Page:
Paul Greenberg

Hey, we all make mistakes. Call it the Walter Mitty syndrome. For who isn't the daring hero of his own life story, or in this case the heroine of hers? We just hope hubby's tendency to prevaricate hasn't proved contagious. Remember all those churches in Hot Springs that were being set afire by the Ku Klux Klan when Bill Clinton was growing up there? And his tainted testimony under oath just about ended his administration prematurely. Remembering things that didn't happen, or denying things that did, can have serious consequences.

I'd be inclined to give the current Clinton running for president of the United States the benefit of the doubt, and assume it was just her memory playing tricks, except.

Except that Hillary Clinton's tall tales may be part of a pattern. Remember her elaborate account of how she'd learned the stock tables at her daddy's knee in suburban Chicago, and made that 10,000 percent profit on cattle futures thanks to her own expertise? It was all a lot of hooey on the hoof, but she told the tale with such star power that she won an award from TV Guide in 1994 for that year's "best performance in a drama Š or press conference," and deservedly so.

Her version of how she reaped a tidy little fortune through her industry, frugality and faith in the American Way made a nice counterpoint to her husband's habit of denouncing the 1980s as "a Gilded Age of greed and selfishness, of irresponsibility and excess, and of neglect." It also contrasted nicely with her own, earlier dismissal of the Reagan Years as being about "acquiring - acquiring wealth, power, privilege." Explaining her own acquisitions, she took a different, Horatio Alger tack:

"I was raised by a father who had me reading the stock tables when I was a little girl, and I started doing that with my daughter when she was a little girl. I don't think you'll ever find anything that my husband or I said that in any way condemns the importance of making good investments and saving, or that in any way undermines what is the heart and soul of the American economy, which is risk-taking and investing in the future."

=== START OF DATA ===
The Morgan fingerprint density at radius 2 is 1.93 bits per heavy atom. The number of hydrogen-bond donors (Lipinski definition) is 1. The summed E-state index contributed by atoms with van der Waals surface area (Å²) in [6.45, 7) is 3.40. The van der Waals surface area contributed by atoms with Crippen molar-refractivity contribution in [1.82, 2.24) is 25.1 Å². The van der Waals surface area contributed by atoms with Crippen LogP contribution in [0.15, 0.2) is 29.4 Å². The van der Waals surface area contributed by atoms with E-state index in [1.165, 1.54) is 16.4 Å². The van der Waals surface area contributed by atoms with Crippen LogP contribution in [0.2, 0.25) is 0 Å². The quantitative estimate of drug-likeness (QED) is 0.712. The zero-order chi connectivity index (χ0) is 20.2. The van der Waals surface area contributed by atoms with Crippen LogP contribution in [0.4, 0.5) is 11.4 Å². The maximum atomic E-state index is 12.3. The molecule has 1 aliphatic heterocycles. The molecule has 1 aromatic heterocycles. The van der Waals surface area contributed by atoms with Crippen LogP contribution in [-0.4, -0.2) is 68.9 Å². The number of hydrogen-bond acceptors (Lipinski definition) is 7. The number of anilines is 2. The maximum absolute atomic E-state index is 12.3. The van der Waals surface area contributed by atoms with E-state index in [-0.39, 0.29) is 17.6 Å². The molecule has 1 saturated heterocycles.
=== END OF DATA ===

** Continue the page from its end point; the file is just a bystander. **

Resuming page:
Brava! Bravissima!

When she told her tall tale on television in the beautifully crafted performance that TV Guide rightly honored, she did it with a virtuosa's mastery of every nuance, displaying a range of emotions that would have made Bette Davis look one-dimensional. It wasn't just what she said that impressed but the stage setting, the costuming (the ladylike pinkish suit, the perfect hair), the delicate pose, just the right sight lines with the Lincoln portrait in the background, the tonal modulation that no American politician would master until eloquent young Barack Obama came alongŠ.

Talk about a tour de force, when her presentation was over, you had to keep from standing up and yelling not only Author! Author! but Designer! Designer! What a show that was. Not since Loretta Young and her twirling petticoats has innocence been so perfectly depicted.

Maybe too perfectly. Only when the magic began to wear off, which didn't take long for anybody who'd followed her career in low finance, did it occur that Hillary Clinton's superb memory was matched only by her superber forgettery, in this case about just who had arranged her profits in the futures market.

You'd think, just out of sheer gratitude, the lady (in question) might have thrown in a good word for Robert L. "Red" Bone, who knew how to play games with the market as well as anybody in the business. (He was once suspended from trading for three years, and his firm fined $250,000, for it.) But giving ol' Red any credit might have spoiled the effect.

Now it's landing under fire at Tuzla a la John Wayne. What an exciting life Miss Hillary lives, at least in her own mind. As if her real life saga weren't dramatic enough. Which may be the most puzzling thing about both Clintons' tendency to, uh, exaggerate. There's no reason to. It's almost as if it were a compulsion. And talk about the audacity of hope, they act as nobody's ever going to question their stories, or just google Hillary Clinton, Tuzla, 1996.

"What is truly amazing," a friend e-mails, "is that these Ivy League-educated, smart people don't seem to think anyone else has enough smarts to go back and check whether or not these statements are true. In this day and age of Google, where virtually anyone can check virtually anything, as well as more archives by news organizations, what is truly surprising here is their underestimation of other people's intelligence. Maybe this is a typical character flaw of those who feel like they are smarter than everyone else."

Maybe, or maybe the Clintons' melodramatic flair is just an overblown case of the human propensity to star in our own drama, complete with heroic if fictive details. Or maybe it has to do with being a politician and having to do a little self-promotion every election. Call it an occupational hazard.

The Clinton Syndrome is scarcely limited to the Clintons - or to Ivy Leaguers or smart people. Maybe false memory isn't part of just the Clinton condition but the human condition. And we can all learn something from seeing it in deceptive action. This latest episode should say something cautionary about our own erring selves - especially to us more dramatic types, the sort of misfits drawn to journalism and other forms of storytelling.


Paul Greenberg

Pulitzer Prize-winning Paul Greenberg, one of the most respected and honored commentators in America, is the editorial page editor of the Arkansas Democrat-Gazette.